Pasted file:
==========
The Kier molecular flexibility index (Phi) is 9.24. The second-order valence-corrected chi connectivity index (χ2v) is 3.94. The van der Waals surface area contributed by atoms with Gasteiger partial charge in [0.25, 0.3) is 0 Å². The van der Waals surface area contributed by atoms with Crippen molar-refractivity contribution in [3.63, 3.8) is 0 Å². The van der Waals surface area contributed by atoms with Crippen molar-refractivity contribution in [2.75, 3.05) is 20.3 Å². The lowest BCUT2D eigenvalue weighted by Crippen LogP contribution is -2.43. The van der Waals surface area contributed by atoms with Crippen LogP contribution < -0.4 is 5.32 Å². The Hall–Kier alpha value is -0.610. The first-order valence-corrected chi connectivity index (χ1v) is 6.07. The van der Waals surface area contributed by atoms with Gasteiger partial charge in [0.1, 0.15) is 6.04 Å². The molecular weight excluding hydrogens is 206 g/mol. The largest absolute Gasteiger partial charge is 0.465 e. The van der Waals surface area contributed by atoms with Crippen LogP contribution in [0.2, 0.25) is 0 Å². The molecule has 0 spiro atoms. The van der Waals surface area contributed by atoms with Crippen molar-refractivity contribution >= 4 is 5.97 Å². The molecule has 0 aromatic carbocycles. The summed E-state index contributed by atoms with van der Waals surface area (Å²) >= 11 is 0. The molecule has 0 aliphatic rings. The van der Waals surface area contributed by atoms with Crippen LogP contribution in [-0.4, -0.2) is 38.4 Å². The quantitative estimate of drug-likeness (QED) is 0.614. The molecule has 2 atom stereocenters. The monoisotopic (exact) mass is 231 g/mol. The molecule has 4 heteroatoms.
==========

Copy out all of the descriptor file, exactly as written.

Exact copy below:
The Kier molecular flexibility index (Phi) is 9.24. The second-order valence-corrected chi connectivity index (χ2v) is 3.94. The van der Waals surface area contributed by atoms with Gasteiger partial charge in [0.25, 0.3) is 0 Å². The van der Waals surface area contributed by atoms with Crippen molar-refractivity contribution in [3.63, 3.8) is 0 Å². The van der Waals surface area contributed by atoms with Crippen molar-refractivity contribution in [2.75, 3.05) is 20.3 Å². The lowest BCUT2D eigenvalue weighted by Crippen LogP contribution is -2.43. The van der Waals surface area contributed by atoms with Crippen LogP contribution < -0.4 is 5.32 Å². The Hall–Kier alpha value is -0.610. The first-order valence-corrected chi connectivity index (χ1v) is 6.07. The van der Waals surface area contributed by atoms with Gasteiger partial charge in [0.1, 0.15) is 6.04 Å². The molecular weight excluding hydrogens is 206 g/mol. The largest absolute Gasteiger partial charge is 0.465 e. The van der Waals surface area contributed by atoms with Crippen LogP contribution in [0.2, 0.25) is 0 Å². The molecule has 0 spiro atoms. The van der Waals surface area contributed by atoms with Crippen molar-refractivity contribution >= 4 is 5.97 Å². The molecule has 0 aromatic carbocycles. The summed E-state index contributed by atoms with van der Waals surface area (Å²) >= 11 is 0. The molecule has 0 aliphatic rings. The van der Waals surface area contributed by atoms with Crippen LogP contribution in [-0.4, -0.2) is 38.4 Å². The quantitative estimate of drug-likeness (QED) is 0.614. The molecule has 2 atom stereocenters. The monoisotopic (exact) mass is 231 g/mol. The molecule has 4 heteroatoms.